Craig
East Coast Photography AU
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Barry Fitzgerald Forum Pro • Posts: 29,888
Re: "Wedding Photography looks easy enough"....

The market has become a bit flooded with have a go heroes as such. But whatever anyone thinks, there is nothing you can do about it.

If the client wants the "cheapest option", and does not really care about anything else, then that's why the market exists for el cheapo photographers.

Onto gear, well obviously top end stuff is nice, but not required in many cases. Though I'd suggest a fast prime maybe a 50mm for the guy with the D80

It is essential to have back up stuff, esp bodies, I'd take 2 digital and a few film bodies as well, batteries etc, all this is common sense really.

I can understand the "cheaper rates" than well established studio shooters, obviously new folks don't have the portfolio of work they would need to get top rates, but there are limits to how silly you can go price wise. That IMO does not help matters.

But if they want cheap, leave them at it. I price for coverage and time, that way you can still meet the budget needs of some couples, who don't want full day coverage. I'd pass on the CD only stuff, no interest..so they pay more for prints, but I need to see them, it's part of the service..

In the long term, I think you lose nothing by ignoring the super cheapo market, and the weekend warrior rates seem to cover that nicely! I'm a general photographer myself, I do some wedding work, but I price myself at decent levels, I'm not silly cheap, nor as expensive as the old hands who are long established, mid point.

Anything less, even for less experienced wedding shooters, well you are only screwing yourself..and working for next to nothing.

I think the mentality is you have to start somewhere, so buy a DSLR and kit lens..off you go, they've got a point, and you won't get top rates, but you should at least have back up stuff, that's a must. Some people care about their work, some don't..it's the last category that bothers me most.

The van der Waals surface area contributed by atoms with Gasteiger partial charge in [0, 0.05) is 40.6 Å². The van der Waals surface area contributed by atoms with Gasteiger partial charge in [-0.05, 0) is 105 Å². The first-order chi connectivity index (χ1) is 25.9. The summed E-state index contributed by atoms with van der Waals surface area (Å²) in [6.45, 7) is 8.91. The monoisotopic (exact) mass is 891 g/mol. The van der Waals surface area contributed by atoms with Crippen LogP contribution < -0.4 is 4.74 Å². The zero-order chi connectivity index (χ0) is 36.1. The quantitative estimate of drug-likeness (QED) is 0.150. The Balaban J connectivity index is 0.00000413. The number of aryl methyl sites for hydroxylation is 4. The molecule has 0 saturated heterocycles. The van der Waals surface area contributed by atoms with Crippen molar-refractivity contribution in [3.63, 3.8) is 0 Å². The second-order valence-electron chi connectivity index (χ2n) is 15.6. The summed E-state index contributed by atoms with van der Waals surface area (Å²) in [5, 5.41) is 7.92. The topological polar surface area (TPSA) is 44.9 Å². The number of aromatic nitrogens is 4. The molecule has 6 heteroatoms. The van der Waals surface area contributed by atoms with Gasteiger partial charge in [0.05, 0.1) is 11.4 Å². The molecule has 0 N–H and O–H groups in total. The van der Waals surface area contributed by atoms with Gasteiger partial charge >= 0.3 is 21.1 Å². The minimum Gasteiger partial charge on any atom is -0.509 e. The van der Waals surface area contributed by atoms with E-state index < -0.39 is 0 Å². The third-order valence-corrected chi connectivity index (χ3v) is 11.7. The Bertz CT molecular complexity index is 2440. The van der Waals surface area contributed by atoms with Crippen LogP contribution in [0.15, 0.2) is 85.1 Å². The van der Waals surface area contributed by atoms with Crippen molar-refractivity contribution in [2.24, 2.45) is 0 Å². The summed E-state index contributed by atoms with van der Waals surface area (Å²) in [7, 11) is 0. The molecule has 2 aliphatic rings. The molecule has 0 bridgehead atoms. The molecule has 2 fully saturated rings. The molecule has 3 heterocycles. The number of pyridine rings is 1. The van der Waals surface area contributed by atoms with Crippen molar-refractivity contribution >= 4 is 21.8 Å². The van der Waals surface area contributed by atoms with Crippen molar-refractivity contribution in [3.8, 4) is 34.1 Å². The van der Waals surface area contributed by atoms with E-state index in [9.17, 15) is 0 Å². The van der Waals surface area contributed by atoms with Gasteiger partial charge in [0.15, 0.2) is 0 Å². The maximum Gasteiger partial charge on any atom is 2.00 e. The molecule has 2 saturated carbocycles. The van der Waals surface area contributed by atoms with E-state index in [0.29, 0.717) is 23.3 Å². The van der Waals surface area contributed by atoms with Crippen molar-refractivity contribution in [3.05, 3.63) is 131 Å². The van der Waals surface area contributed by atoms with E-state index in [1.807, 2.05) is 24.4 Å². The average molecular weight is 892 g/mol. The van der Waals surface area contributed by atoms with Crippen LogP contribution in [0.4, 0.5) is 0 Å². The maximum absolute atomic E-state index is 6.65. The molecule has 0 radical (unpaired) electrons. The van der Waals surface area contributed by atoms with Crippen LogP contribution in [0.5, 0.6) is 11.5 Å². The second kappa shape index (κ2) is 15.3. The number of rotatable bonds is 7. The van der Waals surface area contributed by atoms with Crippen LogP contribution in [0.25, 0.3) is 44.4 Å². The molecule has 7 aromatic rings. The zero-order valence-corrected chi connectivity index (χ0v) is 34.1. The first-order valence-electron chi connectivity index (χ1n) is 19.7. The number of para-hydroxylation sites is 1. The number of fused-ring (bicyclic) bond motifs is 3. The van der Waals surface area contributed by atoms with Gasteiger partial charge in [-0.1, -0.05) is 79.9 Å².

OP tonymp Veteran Member • Posts: 3,781
Re: Talk to Vicar

eos-mk2-craig wrote:

Man - if the minister tells me no flash - I can live with that. BUT if he tells me no moving around then I say - will you be telling the clients then, or should I ? That usually gets them back onside real quick - they have to remember ITS NOT THEIR WEDDING - ITS THE CLIENTS

Craig
East Coast Photography AU

Surprisingly, it's quite common policy for the vicar/minister to stipulate "no moving around" during the service as well as no flash...at least, here in the UK it's common. That's why most wedding photographers have a caveat/clause in the contract stating they are not responsible for this! It protects them from possibly disappointed couples complaining later.

Very few churches allow allow photographic freedom. Civil ceremonies are far more relaxed about flash and moving around!

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jjlad Senior Member • Posts: 1,955
Re: Talk to Vicar

tonymp wrote:

eos-mk2-craig wrote:

Man - if the minister tells me no flash - I can live with that. BUT if he tells me no moving around then I say - will you be telling the clients then, or should I ? That usually gets them back onside real quick - they have to remember ITS NOT THEIR WEDDING - ITS THE CLIENTS

Craig
East Coast Photography AU

Surprisingly, it's quite common policy for the vicar/minister to stipulate "no moving around" during the service as well as no flash...at least, here in the UK it's common. That's why most wedding photographers have a caveat/clause in the contract stating they are not responsible for this! It protects them from possibly disappointed couples complaining later.